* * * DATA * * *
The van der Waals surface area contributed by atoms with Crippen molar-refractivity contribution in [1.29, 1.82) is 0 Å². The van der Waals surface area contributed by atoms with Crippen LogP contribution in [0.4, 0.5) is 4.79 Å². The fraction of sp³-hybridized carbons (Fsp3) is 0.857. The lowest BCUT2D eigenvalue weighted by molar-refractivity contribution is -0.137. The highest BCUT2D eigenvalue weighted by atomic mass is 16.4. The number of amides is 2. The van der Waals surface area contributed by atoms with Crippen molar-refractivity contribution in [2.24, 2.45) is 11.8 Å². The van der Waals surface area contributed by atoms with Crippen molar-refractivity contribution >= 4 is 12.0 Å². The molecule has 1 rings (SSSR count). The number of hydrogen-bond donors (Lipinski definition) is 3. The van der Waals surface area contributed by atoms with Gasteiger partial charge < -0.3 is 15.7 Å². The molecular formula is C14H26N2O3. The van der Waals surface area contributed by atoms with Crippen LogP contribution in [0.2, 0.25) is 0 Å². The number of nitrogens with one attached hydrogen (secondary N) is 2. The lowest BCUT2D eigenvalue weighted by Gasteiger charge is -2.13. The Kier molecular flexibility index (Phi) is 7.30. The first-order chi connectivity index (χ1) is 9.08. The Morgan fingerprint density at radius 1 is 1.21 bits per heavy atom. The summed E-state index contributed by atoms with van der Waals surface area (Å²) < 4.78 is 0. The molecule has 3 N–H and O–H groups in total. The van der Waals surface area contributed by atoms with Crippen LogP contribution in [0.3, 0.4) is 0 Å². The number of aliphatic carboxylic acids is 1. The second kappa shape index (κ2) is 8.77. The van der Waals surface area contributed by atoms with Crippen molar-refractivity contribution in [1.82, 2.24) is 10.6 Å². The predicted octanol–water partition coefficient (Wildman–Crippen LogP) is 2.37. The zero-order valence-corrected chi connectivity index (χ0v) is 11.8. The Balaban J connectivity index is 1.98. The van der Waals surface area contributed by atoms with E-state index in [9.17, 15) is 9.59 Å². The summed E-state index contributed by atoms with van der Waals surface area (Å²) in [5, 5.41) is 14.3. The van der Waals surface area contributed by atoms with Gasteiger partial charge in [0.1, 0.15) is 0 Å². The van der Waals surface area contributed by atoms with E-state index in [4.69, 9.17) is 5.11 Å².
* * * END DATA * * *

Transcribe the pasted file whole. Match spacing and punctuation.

The van der Waals surface area contributed by atoms with Crippen molar-refractivity contribution in [1.29, 1.82) is 0 Å². The van der Waals surface area contributed by atoms with Crippen LogP contribution in [0.4, 0.5) is 4.79 Å². The fraction of sp³-hybridized carbons (Fsp3) is 0.857. The lowest BCUT2D eigenvalue weighted by molar-refractivity contribution is -0.137. The highest BCUT2D eigenvalue weighted by atomic mass is 16.4. The number of amides is 2. The van der Waals surface area contributed by atoms with Crippen molar-refractivity contribution in [2.24, 2.45) is 11.8 Å². The van der Waals surface area contributed by atoms with Crippen molar-refractivity contribution >= 4 is 12.0 Å². The molecule has 1 rings (SSSR count). The number of hydrogen-bond donors (Lipinski definition) is 3. The van der Waals surface area contributed by atoms with Gasteiger partial charge < -0.3 is 15.7 Å². The molecular formula is C14H26N2O3. The van der Waals surface area contributed by atoms with Crippen LogP contribution in [0.2, 0.25) is 0 Å². The number of nitrogens with one attached hydrogen (secondary N) is 2. The lowest BCUT2D eigenvalue weighted by Gasteiger charge is -2.13. The Kier molecular flexibility index (Phi) is 7.30. The first-order chi connectivity index (χ1) is 9.08. The Morgan fingerprint density at radius 1 is 1.21 bits per heavy atom. The summed E-state index contributed by atoms with van der Waals surface area (Å²) < 4.78 is 0. The molecule has 3 N–H and O–H groups in total. The van der Waals surface area contributed by atoms with Crippen LogP contribution in [0.3, 0.4) is 0 Å². The number of aliphatic carboxylic acids is 1. The second kappa shape index (κ2) is 8.77. The van der Waals surface area contributed by atoms with Crippen molar-refractivity contribution in [1.82, 2.24) is 10.6 Å². The predicted octanol–water partition coefficient (Wildman–Crippen LogP) is 2.37. The zero-order valence-corrected chi connectivity index (χ0v) is 11.8. The Balaban J connectivity index is 1.98. The van der Waals surface area contributed by atoms with E-state index in [9.17, 15) is 9.59 Å². The summed E-state index contributed by atoms with van der Waals surface area (Å²) in [5, 5.41) is 14.3. The van der Waals surface area contributed by atoms with Gasteiger partial charge in [0.1, 0.15) is 0 Å². The van der Waals surface area contributed by atoms with E-state index in [4.69, 9.17) is 5.11 Å².